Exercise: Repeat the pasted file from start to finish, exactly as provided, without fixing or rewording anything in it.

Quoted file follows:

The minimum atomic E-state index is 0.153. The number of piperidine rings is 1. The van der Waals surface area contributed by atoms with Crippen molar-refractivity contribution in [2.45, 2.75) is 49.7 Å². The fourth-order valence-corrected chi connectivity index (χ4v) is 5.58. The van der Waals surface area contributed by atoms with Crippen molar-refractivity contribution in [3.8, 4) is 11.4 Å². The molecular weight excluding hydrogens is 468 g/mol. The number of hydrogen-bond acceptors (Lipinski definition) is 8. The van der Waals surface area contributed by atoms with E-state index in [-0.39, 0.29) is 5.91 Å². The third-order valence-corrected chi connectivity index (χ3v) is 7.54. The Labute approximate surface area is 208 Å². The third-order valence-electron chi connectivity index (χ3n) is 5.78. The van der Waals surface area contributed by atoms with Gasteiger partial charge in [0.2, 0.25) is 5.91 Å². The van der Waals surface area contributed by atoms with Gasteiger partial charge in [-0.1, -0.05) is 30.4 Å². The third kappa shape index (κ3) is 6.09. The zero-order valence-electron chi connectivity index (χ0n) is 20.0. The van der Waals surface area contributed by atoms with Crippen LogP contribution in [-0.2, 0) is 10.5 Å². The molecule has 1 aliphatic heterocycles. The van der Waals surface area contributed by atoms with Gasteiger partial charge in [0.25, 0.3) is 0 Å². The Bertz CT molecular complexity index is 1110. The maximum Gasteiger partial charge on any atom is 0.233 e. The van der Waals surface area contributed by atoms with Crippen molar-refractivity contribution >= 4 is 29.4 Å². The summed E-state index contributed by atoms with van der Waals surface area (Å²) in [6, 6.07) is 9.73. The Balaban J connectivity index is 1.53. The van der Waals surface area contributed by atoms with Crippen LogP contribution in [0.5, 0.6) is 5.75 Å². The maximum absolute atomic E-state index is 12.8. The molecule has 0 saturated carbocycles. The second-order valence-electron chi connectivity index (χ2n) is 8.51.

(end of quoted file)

The minimum atomic E-state index is 0.153. The number of piperidine rings is 1. The van der Waals surface area contributed by atoms with Crippen molar-refractivity contribution in [2.45, 2.75) is 49.7 Å². The fourth-order valence-corrected chi connectivity index (χ4v) is 5.58. The van der Waals surface area contributed by atoms with Crippen molar-refractivity contribution in [3.8, 4) is 11.4 Å². The molecular weight excluding hydrogens is 468 g/mol. The number of hydrogen-bond acceptors (Lipinski definition) is 8. The van der Waals surface area contributed by atoms with E-state index in [-0.39, 0.29) is 5.91 Å². The third-order valence-corrected chi connectivity index (χ3v) is 7.54. The Labute approximate surface area is 208 Å². The third-order valence-electron chi connectivity index (χ3n) is 5.78. The van der Waals surface area contributed by atoms with Gasteiger partial charge in [0.2, 0.25) is 5.91 Å². The van der Waals surface area contributed by atoms with Gasteiger partial charge in [-0.1, -0.05) is 30.4 Å². The third kappa shape index (κ3) is 6.09. The zero-order valence-electron chi connectivity index (χ0n) is 20.0. The van der Waals surface area contributed by atoms with Crippen LogP contribution in [-0.2, 0) is 10.5 Å². The molecule has 1 aliphatic heterocycles. The van der Waals surface area contributed by atoms with Gasteiger partial charge in [0.25, 0.3) is 0 Å². The Bertz CT molecular complexity index is 1110. The maximum Gasteiger partial charge on any atom is 0.233 e. The van der Waals surface area contributed by atoms with Crippen molar-refractivity contribution >= 4 is 29.4 Å². The summed E-state index contributed by atoms with van der Waals surface area (Å²) in [6, 6.07) is 9.73. The Balaban J connectivity index is 1.53. The van der Waals surface area contributed by atoms with Crippen LogP contribution in [0.5, 0.6) is 5.75 Å². The maximum absolute atomic E-state index is 12.8. The molecule has 0 saturated carbocycles. The second-order valence-electron chi connectivity index (χ2n) is 8.51.